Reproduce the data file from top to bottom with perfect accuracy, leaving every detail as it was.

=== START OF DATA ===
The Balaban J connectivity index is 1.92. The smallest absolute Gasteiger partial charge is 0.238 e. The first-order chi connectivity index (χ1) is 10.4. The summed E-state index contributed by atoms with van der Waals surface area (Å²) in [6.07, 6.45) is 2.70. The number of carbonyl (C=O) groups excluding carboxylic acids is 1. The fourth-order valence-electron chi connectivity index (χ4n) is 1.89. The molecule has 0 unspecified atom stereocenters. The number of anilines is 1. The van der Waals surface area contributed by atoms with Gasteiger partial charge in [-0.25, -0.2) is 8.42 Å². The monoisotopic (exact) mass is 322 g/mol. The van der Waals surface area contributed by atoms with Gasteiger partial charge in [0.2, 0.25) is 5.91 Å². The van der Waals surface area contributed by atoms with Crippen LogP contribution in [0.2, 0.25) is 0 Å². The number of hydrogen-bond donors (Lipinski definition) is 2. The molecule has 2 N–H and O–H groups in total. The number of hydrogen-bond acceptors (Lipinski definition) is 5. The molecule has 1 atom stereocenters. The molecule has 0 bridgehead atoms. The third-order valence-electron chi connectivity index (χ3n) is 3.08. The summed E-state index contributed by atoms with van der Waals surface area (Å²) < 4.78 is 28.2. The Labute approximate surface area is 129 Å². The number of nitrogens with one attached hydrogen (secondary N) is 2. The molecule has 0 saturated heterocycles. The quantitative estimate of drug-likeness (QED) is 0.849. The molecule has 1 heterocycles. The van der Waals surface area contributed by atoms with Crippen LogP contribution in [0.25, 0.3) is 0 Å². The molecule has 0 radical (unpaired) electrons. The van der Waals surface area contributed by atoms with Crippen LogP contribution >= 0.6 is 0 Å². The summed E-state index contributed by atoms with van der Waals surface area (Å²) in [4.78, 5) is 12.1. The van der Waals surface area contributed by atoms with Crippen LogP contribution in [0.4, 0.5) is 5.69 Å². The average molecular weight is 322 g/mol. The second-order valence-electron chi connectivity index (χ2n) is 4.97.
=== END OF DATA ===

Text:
The Balaban J connectivity index is 1.92. The smallest absolute Gasteiger partial charge is 0.238 e. The first-order chi connectivity index (χ1) is 10.4. The summed E-state index contributed by atoms with van der Waals surface area (Å²) in [6.07, 6.45) is 2.70. The number of carbonyl (C=O) groups excluding carboxylic acids is 1. The fourth-order valence-electron chi connectivity index (χ4n) is 1.89. The molecule has 0 unspecified atom stereocenters. The number of anilines is 1. The van der Waals surface area contributed by atoms with Gasteiger partial charge in [-0.25, -0.2) is 8.42 Å². The monoisotopic (exact) mass is 322 g/mol. The van der Waals surface area contributed by atoms with Gasteiger partial charge in [0.2, 0.25) is 5.91 Å². The van der Waals surface area contributed by atoms with Crippen LogP contribution in [0.2, 0.25) is 0 Å². The number of hydrogen-bond donors (Lipinski definition) is 2. The molecule has 2 N–H and O–H groups in total. The number of hydrogen-bond acceptors (Lipinski definition) is 5. The molecule has 1 atom stereocenters. The molecule has 0 bridgehead atoms. The third-order valence-electron chi connectivity index (χ3n) is 3.08. The summed E-state index contributed by atoms with van der Waals surface area (Å²) < 4.78 is 28.2. The Labute approximate surface area is 129 Å². The number of nitrogens with one attached hydrogen (secondary N) is 2. The molecule has 0 saturated heterocycles. The quantitative estimate of drug-likeness (QED) is 0.849. The molecule has 1 heterocycles. The van der Waals surface area contributed by atoms with Crippen LogP contribution in [0.25, 0.3) is 0 Å². The molecule has 0 radical (unpaired) electrons. The van der Waals surface area contributed by atoms with Crippen LogP contribution >= 0.6 is 0 Å². The summed E-state index contributed by atoms with van der Waals surface area (Å²) in [4.78, 5) is 12.1. The van der Waals surface area contributed by atoms with Crippen LogP contribution in [0.4, 0.5) is 5.69 Å². The average molecular weight is 322 g/mol. The second-order valence-electron chi connectivity index (χ2n) is 4.97.